Do you understand? Jesus’ kingdom parables. Mark 4:10-13; 21-25

The literary structure of Mark 4:1-34

Have you ever heard a riddle that you just couldn’t understand? Here’s an example from the book, The Hobbit, which I would never get on my own: “Voiceless it cries, wingless flutters, toothless bites, mouthless mutters.” What is this? The wind.

Well today we are looking at how Jesus’ teaching is often hard to understand, especially his parables, which he used as riddles, and he teaches us that only those who listen carefully to him and work hard at it will discover his meaning. The two passages that we’re looking at today are 4:10-13 and 4:21-25.

By way of –

Background

– remember that in our story so far Jesus has suffered a great deal of rejection:

  • When he healed and forgave the paralyzed man he was accused of blasphemy – 2:7
  • Because of his unique Sabbath practices we learn that the Pharisees sought “to destroy him” – 3:6
  • Then he was accused of being possessed by a demon and that his ministry was empowered by Satan – 3:22-30
  • Even his family rejected him, thinking he was “out of his mind” – 3:21

Two weeks ago we saw how all this rejection raised the question, ‘Why have so many not believed?’ And we heard Jesus’ answer in the parable of the seed and the soils. Many people have a spiritual condition of hardheartedness that won’t receive the good news of the kingdom.

But this rejection also brings about a change in Jesus’ approach. Now there are believers and unbelievers; insiders and outsiders. And in our verses today Jesus turns away from the outsiders – the Jewish leaders, the crowds, even his own family, to focus on the insiders; his disciples.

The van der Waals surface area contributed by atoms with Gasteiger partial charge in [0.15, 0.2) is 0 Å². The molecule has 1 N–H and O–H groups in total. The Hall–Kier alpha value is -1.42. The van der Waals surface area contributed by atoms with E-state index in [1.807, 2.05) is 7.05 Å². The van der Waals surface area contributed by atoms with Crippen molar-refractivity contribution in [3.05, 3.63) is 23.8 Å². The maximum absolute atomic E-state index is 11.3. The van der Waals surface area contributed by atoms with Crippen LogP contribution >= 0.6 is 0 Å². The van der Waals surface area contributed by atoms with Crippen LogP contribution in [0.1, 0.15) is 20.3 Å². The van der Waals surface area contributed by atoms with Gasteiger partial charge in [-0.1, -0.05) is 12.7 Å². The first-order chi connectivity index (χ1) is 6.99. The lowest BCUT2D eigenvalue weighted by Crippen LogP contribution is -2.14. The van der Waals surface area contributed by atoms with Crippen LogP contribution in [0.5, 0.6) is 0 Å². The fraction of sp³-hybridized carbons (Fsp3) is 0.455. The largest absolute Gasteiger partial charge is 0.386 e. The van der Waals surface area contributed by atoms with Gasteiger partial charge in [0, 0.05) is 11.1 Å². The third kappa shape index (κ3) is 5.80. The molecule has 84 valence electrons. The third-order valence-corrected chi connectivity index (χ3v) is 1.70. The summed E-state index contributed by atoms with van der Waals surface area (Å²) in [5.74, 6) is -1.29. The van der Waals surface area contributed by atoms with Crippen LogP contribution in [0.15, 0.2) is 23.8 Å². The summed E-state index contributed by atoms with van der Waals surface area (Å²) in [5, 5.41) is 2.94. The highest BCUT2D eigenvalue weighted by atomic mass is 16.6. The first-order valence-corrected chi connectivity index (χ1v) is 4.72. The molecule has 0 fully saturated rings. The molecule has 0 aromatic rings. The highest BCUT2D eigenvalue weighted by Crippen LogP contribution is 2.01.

This is what we find in –

Mark 4:10-13

 – our first passage.

10And when he was alone, those around him with the twelve asked him about the parables.

By “alone” it means that the crowds are gone. Jesus is now just with the 12 apostles and it says “those around him” or the broader group of disciples. These are the insiders (literally in 3:31-34).

So they ask Jesus “about the parables” that is, how to understand what he has just taught the crowd.

11And he said to them, “To you has been given the secret of the kingdom of God . . .”

So God has given them something (“has been given” is a divine passive). What is it? “The secret of the kingdom of God.” This refers to Jesus’ teaching, which speaks of who he is – the king, what the kingdom is like and how it comes into this world. It’s the insiders who receive this; those who gather around Jesus.

But then Jesus says something quite radical –

“. . . but for those outside everything is in parables, 12so that ‘they may indeed see but not perceive, and may indeed hear but not understand, lest they should turn and be forgiven.’”

Parables are often seen as illustrations that Jesus gives to make his teaching clearer, like sermon illustrations. Here Jesus tells us that the exact opposite is true. He uses parables , which are, as I said, like riddles or puzzles – to hide his meaning from the unbelieving; from outsiders. We can rightly ask, “What’s this all about?”